Espinoza was the kind of little sister who always wanted to be with her big brothers,
catching crawdads in the irrigation ditch. But that wasn't considered proper for
a nice girl from a strict Mexican family, so "Rosie" worked indoors
with her mother and sisters on a huge La Habra property where her family toiled,
returning at night to the red-painted clapboards of the immigrant camp they called
Still, she found ways to get what she wanted. "I was an out-of-the-box person.
I didn’t realize that was the kind of thinking that would carry me over
when I most need it," Espinoza recalled.
It was exactly that thinking that, years later, led her to talk to her neighbors
about what might be needed to make their tough La Habra neighborhood less dangerous.
She knew violence - she grew up hearing the fights between pachucos in
the migrant camp - but she had her son's safety to think about, and besides, she
and her husband were homeowners now and didn't want their investment to lose value.
"I thought, well, maybe I can do something here," she said. Everybody
agreed that kids needed a place to go to get off the streets: "They wanted
a place to spend time together and at the same time do something positive."
So Espinoza took a look at her own garage and thought, "They can come here."
That decision spawned a free, after-school tutoring program for Latino children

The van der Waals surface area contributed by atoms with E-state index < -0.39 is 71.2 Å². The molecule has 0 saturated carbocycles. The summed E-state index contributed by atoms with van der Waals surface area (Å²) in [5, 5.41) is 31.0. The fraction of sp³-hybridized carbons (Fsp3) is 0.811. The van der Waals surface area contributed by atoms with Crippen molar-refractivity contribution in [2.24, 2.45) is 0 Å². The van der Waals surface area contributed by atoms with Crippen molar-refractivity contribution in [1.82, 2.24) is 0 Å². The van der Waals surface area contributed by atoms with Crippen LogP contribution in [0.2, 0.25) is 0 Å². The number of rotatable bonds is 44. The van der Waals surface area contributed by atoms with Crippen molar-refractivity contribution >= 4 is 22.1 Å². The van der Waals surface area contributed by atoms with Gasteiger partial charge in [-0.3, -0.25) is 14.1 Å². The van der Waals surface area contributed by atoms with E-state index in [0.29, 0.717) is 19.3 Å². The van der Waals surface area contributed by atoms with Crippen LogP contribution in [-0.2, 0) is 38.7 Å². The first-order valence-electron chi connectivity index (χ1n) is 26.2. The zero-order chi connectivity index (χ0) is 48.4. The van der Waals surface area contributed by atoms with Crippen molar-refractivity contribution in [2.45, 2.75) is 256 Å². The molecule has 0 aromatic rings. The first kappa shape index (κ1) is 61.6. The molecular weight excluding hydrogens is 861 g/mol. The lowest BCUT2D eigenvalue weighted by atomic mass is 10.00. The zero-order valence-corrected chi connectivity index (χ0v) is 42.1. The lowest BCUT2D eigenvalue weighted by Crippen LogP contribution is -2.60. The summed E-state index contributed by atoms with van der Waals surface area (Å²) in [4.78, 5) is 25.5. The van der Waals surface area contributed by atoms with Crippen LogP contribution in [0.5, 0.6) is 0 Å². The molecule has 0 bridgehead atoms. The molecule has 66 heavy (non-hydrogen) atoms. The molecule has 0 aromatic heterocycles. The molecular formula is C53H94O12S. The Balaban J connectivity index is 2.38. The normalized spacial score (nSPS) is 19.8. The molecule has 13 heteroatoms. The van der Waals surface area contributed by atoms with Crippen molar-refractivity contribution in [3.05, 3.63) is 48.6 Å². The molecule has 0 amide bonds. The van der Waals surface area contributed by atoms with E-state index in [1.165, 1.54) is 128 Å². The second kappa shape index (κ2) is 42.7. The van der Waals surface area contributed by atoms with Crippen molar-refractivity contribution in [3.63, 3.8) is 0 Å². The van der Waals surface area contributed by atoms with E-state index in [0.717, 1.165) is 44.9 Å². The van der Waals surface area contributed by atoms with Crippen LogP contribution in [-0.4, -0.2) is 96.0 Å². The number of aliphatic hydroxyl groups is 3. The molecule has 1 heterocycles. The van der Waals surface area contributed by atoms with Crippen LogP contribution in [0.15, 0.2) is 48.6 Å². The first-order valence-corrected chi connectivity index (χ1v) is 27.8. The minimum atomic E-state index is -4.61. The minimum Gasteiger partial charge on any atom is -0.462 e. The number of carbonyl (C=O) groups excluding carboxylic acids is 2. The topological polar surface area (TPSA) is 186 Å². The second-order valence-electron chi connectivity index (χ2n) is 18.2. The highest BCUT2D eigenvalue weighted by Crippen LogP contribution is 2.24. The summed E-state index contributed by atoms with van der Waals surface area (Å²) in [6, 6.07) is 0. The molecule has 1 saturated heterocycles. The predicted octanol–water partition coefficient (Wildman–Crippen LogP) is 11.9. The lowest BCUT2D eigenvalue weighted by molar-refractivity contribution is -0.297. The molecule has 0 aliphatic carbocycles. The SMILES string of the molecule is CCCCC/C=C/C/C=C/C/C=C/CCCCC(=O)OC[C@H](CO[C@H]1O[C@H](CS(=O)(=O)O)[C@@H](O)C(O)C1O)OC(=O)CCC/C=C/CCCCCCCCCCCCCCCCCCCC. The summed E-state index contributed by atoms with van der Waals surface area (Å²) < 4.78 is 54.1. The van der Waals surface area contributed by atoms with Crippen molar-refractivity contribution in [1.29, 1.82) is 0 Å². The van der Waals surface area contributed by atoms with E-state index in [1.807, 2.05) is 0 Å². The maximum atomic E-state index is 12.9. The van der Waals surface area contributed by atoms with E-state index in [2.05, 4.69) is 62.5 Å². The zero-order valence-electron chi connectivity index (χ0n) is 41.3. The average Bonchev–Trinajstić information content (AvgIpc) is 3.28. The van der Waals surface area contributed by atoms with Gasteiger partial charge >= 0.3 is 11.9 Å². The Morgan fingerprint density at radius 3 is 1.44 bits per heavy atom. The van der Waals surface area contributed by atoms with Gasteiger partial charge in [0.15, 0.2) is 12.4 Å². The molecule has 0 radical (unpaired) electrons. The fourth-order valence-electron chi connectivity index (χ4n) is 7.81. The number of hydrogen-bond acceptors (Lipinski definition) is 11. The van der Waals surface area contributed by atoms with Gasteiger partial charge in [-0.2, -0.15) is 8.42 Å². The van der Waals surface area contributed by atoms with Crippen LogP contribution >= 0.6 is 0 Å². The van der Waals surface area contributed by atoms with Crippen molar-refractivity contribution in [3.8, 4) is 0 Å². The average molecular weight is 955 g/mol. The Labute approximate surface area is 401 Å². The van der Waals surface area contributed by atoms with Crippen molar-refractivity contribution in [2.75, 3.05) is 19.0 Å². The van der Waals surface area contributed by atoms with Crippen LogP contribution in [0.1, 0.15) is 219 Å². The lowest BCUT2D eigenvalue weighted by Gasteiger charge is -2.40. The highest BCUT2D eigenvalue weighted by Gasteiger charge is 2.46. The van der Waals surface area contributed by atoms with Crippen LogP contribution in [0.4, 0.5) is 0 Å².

that would be credited with lowering crime rates and become nationally heralded
as an example of community activism that makes a difference.
Since Rosie's Garage opened its doors in 1991, Espinoza estimates the program
has served more than 1,000 children, although no official records have been kept.
Now located in a city government building a quarter mile away from the original
garage, the drill is still the same: Those who Espinoza often calls her pollitos
(little chicks) gather to get help with their homework and then disperse as they
The program has garnered Espinoza countless laurels for civic involvement and
led her into local politics, where she became the first Latina to sit on the La
Habra City Council and be mayor. In fact, Espinoza herself might know best just
what a powerful symbol her success represents for Latinos.
Although she holds an associate's degree in industrial drafting, Espinoza is the
first to point out the irony that her community involvement has delayed her finishing
a bachelor's degree for the past 15 years.
Now in her 50s, Espinoza has one eye on the life she wants after what she hopes
will be an early retirement. "It's an exciting half of my life," she
said. "I'm thinking the first half was one of necessity - paying a mortgage,
raising a son, raising a husband - and the second half is something else."
That something else, she says, is about taking the lessons from Rosie's garage
and building on them: "My ideal would be to have this implemented in the
most needed communities in the country, and beyond.
"Kids have so many opportunities now, yet they are still falling between
the cracks. This is a group that has been here for generation after generation,"
says Espinoza, whose family traces it's immigration to the United States after
the Mexican Revolution. "I have to ask, why is this going on? I am not a
person who can leave well enough alone."